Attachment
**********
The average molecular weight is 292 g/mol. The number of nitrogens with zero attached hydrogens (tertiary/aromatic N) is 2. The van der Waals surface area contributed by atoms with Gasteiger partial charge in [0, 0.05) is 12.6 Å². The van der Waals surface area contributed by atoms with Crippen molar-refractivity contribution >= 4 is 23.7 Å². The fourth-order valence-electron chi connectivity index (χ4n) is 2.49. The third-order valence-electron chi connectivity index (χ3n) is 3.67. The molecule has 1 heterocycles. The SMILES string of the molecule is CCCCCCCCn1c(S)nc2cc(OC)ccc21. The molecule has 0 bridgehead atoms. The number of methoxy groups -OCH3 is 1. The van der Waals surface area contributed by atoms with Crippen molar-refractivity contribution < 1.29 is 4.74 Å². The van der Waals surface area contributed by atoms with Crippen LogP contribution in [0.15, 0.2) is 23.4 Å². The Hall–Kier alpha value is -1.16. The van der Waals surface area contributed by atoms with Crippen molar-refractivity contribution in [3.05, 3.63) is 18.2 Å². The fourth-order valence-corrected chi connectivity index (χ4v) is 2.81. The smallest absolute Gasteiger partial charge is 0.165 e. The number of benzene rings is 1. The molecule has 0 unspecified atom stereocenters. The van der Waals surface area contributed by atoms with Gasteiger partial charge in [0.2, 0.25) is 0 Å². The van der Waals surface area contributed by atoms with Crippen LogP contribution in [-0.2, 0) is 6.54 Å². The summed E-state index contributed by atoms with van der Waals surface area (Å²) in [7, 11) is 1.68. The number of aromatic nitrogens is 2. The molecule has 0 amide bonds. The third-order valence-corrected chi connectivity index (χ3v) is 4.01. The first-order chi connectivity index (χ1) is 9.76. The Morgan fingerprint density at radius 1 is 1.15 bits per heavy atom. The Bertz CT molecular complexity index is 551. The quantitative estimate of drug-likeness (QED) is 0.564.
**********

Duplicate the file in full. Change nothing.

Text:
The average molecular weight is 292 g/mol. The number of nitrogens with zero attached hydrogens (tertiary/aromatic N) is 2. The van der Waals surface area contributed by atoms with Gasteiger partial charge in [0, 0.05) is 12.6 Å². The van der Waals surface area contributed by atoms with Crippen molar-refractivity contribution >= 4 is 23.7 Å². The fourth-order valence-electron chi connectivity index (χ4n) is 2.49. The third-order valence-electron chi connectivity index (χ3n) is 3.67. The molecule has 1 heterocycles. The SMILES string of the molecule is CCCCCCCCn1c(S)nc2cc(OC)ccc21. The molecule has 0 bridgehead atoms. The number of methoxy groups -OCH3 is 1. The van der Waals surface area contributed by atoms with Crippen molar-refractivity contribution < 1.29 is 4.74 Å². The van der Waals surface area contributed by atoms with Crippen LogP contribution in [0.15, 0.2) is 23.4 Å². The Hall–Kier alpha value is -1.16. The van der Waals surface area contributed by atoms with Crippen molar-refractivity contribution in [3.05, 3.63) is 18.2 Å². The fourth-order valence-corrected chi connectivity index (χ4v) is 2.81. The smallest absolute Gasteiger partial charge is 0.165 e. The number of benzene rings is 1. The molecule has 0 unspecified atom stereocenters. The van der Waals surface area contributed by atoms with Gasteiger partial charge in [0.2, 0.25) is 0 Å². The van der Waals surface area contributed by atoms with Crippen LogP contribution in [-0.2, 0) is 6.54 Å². The summed E-state index contributed by atoms with van der Waals surface area (Å²) in [7, 11) is 1.68. The number of aromatic nitrogens is 2. The molecule has 0 amide bonds. The third-order valence-corrected chi connectivity index (χ3v) is 4.01. The first-order chi connectivity index (χ1) is 9.76. The Morgan fingerprint density at radius 1 is 1.15 bits per heavy atom. The Bertz CT molecular complexity index is 551. The quantitative estimate of drug-likeness (QED) is 0.564.